Tag Archives: Mothers

“Chore Extinction is tragic, especially if it is preventable.”

“Chore Extinction is tragic, especially if it is preventable.”

That was a statement from Roseanna, released earlier this month in her research paper, Millennial’s Manners Gone Missing. The paper highlights the millennial Species and its inability to put dishes in the dishwasher, organize a closet and vacuum more than one square foot of carpet.  A recent study found that certain species no longer posses the knowledge of how to sort laundry and some even go so far as to over load the dryer.

Pictured here is a rare, never before seen photo of a Millienial, called Gionna in her natural habitat. Gionna seems to be contemplating how one organizes a closet.

“It’s a tragedy of epic proportions”, stated Roseanna, who has a millennial daughter, known as Gionna.  “Just today I had to call a repairman to fix the dryer because Gionna put every item of clothing from since Moses was a little boy into the dryer.  Last month, she caught the microwave on fire – who pops popcorn for 33 minutes and 33 seconds?!?”   Roseanna added,”her room sometimes looks like she’s losing a game of Jumanji!”

The latest trend to rear its ugly head, according to Roseanna, is mixing whites with reds in the washing machine.  This latest millennial defect has landed many the millennial on the critically endangered chore chart and therefore now at risk of extinction by the International Union for Conservation of Chores.

“The struggle is real”, says Roseanna. “I will do whatever it takes to bring awareness to this tragic situation.  As God as my witness,  she’s not going to break another appliance or be incapable of moving a dish 14 inches from the sink to the dishwasher. I’m going to live through this and when it’s all over, I’ll never have pink dish towels again.”


Gionna’s Nonna was unavailable for comment due to an urgent hair appointment.



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Some day you will be old enough to start reading fairy tales again. ~C.S. Lewis

If you could be any age, what age would you be and why?  Even if it were only for a day, what time of your life do you long to return to?

For me, I think that age would be four.  There’s an innocence and wide-eyed wonder we still have at that age.  I knew nothing of family conflict, physical abuse, divorce, lies or any other of life’s cruel realities.  I loved absolutely everyone and everyone loved me.  The world was a beautiful and peaceful place.  It was truly a time free of worry.  But what I remember most, there were no distractions – nobody seemed to be in the rush they are in today.  Time from my loved ones was as available as the air that I breathed.  And my mom was always there for me.  I never woke up wondering if  I would see or talk to her that day, I just knew that I would be able to.  It was the one thing I could completely count on and trust in, she would be there, no matter what.

Almost four decades later, I still want all those things.  I suppose what we want doesn’t change, just the people that we want those things from – they sometimes change.  There is a primal sort of feeling in the way we want and need to know that there is someone out in the world that loves us, that cares about us – no matter what we have done, how we have acted or how unlovable we may be at the moment.   There is a very deep security, a safety net even, knowing that someone you love, loves you back.  It’s the voice you need to hear when everything seems as if it is falling apart;  it’s the familiar hug that makes all your troubles disappear, even if it’s only for awhile; and it’s the touch of a loving hand on yours that without words, says, ‘it’s all going to be all right, I’m here for you’.  When that is taken away from us, when we no longer have the person that provided us that much-needed and longed for security, the void left is very deep and irreplaceable. It’s an empty and hollow feeling like none I’ve ever known.  Sometimes I wish I was a kid again –  skinned knees are so much easier to fix then broken hearts.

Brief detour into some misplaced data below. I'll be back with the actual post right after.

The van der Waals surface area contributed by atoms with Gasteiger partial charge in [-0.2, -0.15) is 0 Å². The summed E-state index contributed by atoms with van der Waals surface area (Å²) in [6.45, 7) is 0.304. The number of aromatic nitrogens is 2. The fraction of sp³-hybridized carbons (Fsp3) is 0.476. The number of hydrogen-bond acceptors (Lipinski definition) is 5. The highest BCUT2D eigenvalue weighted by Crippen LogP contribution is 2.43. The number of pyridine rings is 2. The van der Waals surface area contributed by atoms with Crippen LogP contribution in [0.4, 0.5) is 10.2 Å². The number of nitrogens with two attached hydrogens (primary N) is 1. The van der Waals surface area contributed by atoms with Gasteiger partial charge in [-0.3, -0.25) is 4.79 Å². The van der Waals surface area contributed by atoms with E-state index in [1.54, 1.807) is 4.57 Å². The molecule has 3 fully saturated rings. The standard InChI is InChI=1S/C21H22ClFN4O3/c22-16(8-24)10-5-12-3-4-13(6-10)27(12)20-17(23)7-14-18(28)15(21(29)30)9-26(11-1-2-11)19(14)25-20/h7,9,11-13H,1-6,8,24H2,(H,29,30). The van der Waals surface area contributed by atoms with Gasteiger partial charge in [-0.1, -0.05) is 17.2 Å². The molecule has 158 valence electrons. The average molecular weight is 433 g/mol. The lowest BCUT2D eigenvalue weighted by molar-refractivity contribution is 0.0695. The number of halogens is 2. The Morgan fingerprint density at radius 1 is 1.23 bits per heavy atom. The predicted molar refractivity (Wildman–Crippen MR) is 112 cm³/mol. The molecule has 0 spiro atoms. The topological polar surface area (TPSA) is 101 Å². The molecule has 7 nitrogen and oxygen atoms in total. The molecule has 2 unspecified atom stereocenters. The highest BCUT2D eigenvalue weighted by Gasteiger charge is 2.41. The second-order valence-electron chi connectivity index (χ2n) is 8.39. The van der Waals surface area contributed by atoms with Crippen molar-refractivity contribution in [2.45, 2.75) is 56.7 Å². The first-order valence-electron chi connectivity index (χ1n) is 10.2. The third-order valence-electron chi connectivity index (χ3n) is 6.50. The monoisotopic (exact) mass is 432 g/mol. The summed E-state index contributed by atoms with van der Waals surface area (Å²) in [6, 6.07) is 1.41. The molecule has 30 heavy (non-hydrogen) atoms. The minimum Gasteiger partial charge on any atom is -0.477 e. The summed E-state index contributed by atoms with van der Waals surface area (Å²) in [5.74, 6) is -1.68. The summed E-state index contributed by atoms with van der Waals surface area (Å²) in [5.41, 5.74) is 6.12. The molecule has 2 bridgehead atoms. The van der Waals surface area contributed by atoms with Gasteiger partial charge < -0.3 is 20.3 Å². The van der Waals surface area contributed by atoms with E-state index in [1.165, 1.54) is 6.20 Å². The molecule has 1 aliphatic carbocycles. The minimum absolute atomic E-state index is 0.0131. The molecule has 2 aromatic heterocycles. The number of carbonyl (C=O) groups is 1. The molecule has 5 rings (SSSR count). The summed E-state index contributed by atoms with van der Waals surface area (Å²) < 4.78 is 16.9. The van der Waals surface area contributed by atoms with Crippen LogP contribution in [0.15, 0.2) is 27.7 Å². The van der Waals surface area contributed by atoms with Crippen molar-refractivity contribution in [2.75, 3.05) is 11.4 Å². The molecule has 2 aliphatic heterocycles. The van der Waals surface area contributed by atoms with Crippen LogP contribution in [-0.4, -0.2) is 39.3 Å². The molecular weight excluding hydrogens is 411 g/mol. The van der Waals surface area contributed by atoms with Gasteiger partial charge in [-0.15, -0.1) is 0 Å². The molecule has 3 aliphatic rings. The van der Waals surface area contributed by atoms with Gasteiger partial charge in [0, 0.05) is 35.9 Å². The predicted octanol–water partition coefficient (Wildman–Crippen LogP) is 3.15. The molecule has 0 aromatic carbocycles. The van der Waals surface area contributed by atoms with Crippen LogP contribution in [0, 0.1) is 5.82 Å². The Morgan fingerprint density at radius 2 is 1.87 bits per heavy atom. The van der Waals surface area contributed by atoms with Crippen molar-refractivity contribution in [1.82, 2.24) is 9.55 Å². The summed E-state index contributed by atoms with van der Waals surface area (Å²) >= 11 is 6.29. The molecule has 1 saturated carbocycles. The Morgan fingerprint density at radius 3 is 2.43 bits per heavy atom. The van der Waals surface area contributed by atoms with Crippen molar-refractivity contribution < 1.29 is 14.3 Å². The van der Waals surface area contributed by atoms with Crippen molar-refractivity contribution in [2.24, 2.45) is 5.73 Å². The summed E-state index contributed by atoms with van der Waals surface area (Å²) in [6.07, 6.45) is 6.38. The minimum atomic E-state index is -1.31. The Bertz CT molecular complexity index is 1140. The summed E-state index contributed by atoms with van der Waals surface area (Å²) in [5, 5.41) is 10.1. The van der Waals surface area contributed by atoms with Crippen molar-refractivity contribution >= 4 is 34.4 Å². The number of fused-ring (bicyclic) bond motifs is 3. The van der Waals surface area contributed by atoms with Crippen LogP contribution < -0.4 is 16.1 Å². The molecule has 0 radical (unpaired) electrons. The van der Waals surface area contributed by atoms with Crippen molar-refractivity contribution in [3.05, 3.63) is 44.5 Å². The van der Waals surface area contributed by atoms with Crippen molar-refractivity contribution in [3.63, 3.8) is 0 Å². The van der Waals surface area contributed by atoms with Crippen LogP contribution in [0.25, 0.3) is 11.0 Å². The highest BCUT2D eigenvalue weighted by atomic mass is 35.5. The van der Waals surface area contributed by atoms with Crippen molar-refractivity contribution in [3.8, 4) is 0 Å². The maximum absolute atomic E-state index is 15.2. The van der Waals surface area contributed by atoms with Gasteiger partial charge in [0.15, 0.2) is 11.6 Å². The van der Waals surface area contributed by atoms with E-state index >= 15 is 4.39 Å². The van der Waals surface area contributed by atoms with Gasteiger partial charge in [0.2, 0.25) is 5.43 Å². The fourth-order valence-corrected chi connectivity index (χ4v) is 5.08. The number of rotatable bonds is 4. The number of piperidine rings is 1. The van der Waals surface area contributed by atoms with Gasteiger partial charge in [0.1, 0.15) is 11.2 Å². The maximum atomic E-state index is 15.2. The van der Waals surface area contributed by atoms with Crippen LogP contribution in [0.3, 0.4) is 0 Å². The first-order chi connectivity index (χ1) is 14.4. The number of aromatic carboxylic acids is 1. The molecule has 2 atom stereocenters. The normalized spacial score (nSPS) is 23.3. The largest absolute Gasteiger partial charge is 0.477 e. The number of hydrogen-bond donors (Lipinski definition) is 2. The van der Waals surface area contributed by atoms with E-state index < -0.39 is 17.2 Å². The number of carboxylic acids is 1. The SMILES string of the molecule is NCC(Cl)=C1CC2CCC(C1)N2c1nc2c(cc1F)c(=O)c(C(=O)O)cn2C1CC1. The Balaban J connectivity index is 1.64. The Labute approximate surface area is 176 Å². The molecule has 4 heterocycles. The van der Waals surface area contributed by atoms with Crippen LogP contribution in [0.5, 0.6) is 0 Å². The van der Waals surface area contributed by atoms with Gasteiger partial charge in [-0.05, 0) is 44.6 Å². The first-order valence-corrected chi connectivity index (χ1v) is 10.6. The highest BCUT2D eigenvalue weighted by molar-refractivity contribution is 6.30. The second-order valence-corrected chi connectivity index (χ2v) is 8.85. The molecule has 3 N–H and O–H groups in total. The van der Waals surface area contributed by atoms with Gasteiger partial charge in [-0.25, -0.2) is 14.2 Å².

“Where’d the days go, when all we did was play? And the stress that we were under wasn’t stress at all just a run and a jump into a harmless fall” 

~Paolo Nutini

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Friends, Fruit & Facebook

Growing up, we were taught, at the very least, the most basic social etiquette wait for everyone to be served dinner before you begin eating; when you receive a gift, write a thank-you note within 30 days; Arrive on time and don’t overstay your welcome; no picking your nose and hold the door open for others.  But we now live in the year 2013 and judging from many of my friend’s children, good manners, like the fine art of letter writing, are aQueen thing of the past.  Now we have to learn an entirely different type of etiquette – Social Media etiquette, and those waters are murky at best.  Do we have to accept the friend request from our grandmother’s best friend?  How do I tell someone to stop asking me to join them in Bubble Bunny & Bingo Rider (and is it just me, or do those sound like stripper names?) And what about the person who spends all day posting every detail of his/her life along with every argument they have ever had with their spouse?  And then there is ‘unfriending’.  Personally, I think it’s better to just ‘unfollow’ someone than to ‘unfriend’ them.  I have a handful of Facebook friends who spew nothing but their religious and political beliefs 24/7 and occasionally, I do like to read their point of view.  I believe that everyone is entitled to their opinion, as long as it is an informed opinion.  Sadly, that is rarely the case these days.  But to ‘unfriend’ them just because our views sometimes differ seems rather harsh, so I simply set up my Facebook page in a way that their rants, political or otherwise, do not show up on my timeline. I am now free from their ill-researched views and they are none the wiser.